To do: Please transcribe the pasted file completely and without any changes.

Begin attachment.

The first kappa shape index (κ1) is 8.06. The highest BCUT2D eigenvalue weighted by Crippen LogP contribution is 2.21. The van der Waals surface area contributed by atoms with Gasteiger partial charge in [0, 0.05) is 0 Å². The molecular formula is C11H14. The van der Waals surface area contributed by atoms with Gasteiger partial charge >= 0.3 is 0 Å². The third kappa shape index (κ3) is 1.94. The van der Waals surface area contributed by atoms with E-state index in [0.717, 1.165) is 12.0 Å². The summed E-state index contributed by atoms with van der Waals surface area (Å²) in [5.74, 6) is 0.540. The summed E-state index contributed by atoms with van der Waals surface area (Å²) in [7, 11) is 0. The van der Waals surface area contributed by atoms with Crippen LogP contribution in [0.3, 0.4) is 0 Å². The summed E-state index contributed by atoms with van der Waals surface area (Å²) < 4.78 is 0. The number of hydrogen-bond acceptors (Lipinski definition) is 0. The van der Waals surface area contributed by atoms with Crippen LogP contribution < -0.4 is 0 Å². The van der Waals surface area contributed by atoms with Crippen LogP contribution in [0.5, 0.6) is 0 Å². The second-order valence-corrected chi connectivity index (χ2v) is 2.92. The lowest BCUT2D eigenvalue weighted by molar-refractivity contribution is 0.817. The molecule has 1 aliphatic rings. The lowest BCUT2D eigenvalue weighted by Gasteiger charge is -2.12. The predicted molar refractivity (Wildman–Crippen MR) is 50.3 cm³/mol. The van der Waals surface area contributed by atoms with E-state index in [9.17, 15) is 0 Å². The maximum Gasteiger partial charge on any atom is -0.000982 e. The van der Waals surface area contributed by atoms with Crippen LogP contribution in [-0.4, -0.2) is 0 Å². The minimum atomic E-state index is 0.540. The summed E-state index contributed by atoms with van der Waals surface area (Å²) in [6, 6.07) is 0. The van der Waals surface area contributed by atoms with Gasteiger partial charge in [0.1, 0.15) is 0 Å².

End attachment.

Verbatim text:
The first kappa shape index (κ1) is 8.06. The highest BCUT2D eigenvalue weighted by Crippen LogP contribution is 2.21. The van der Waals surface area contributed by atoms with Gasteiger partial charge in [0, 0.05) is 0 Å². The molecular formula is C11H14. The van der Waals surface area contributed by atoms with Gasteiger partial charge >= 0.3 is 0 Å². The third kappa shape index (κ3) is 1.94. The van der Waals surface area contributed by atoms with E-state index in [0.717, 1.165) is 12.0 Å². The summed E-state index contributed by atoms with van der Waals surface area (Å²) in [5.74, 6) is 0.540. The summed E-state index contributed by atoms with van der Waals surface area (Å²) in [7, 11) is 0. The van der Waals surface area contributed by atoms with Crippen LogP contribution in [0.3, 0.4) is 0 Å². The summed E-state index contributed by atoms with van der Waals surface area (Å²) < 4.78 is 0. The number of hydrogen-bond acceptors (Lipinski definition) is 0. The van der Waals surface area contributed by atoms with Crippen LogP contribution < -0.4 is 0 Å². The van der Waals surface area contributed by atoms with Crippen LogP contribution in [0.5, 0.6) is 0 Å². The second-order valence-corrected chi connectivity index (χ2v) is 2.92. The lowest BCUT2D eigenvalue weighted by molar-refractivity contribution is 0.817. The molecule has 1 aliphatic rings. The lowest BCUT2D eigenvalue weighted by Gasteiger charge is -2.12. The predicted molar refractivity (Wildman–Crippen MR) is 50.3 cm³/mol. The van der Waals surface area contributed by atoms with E-state index in [9.17, 15) is 0 Å². The maximum Gasteiger partial charge on any atom is -0.000982 e. The van der Waals surface area contributed by atoms with Crippen LogP contribution in [-0.4, -0.2) is 0 Å². The minimum atomic E-state index is 0.540. The summed E-state index contributed by atoms with van der Waals surface area (Å²) in [6, 6.07) is 0. The van der Waals surface area contributed by atoms with Gasteiger partial charge in [0.1, 0.15) is 0 Å².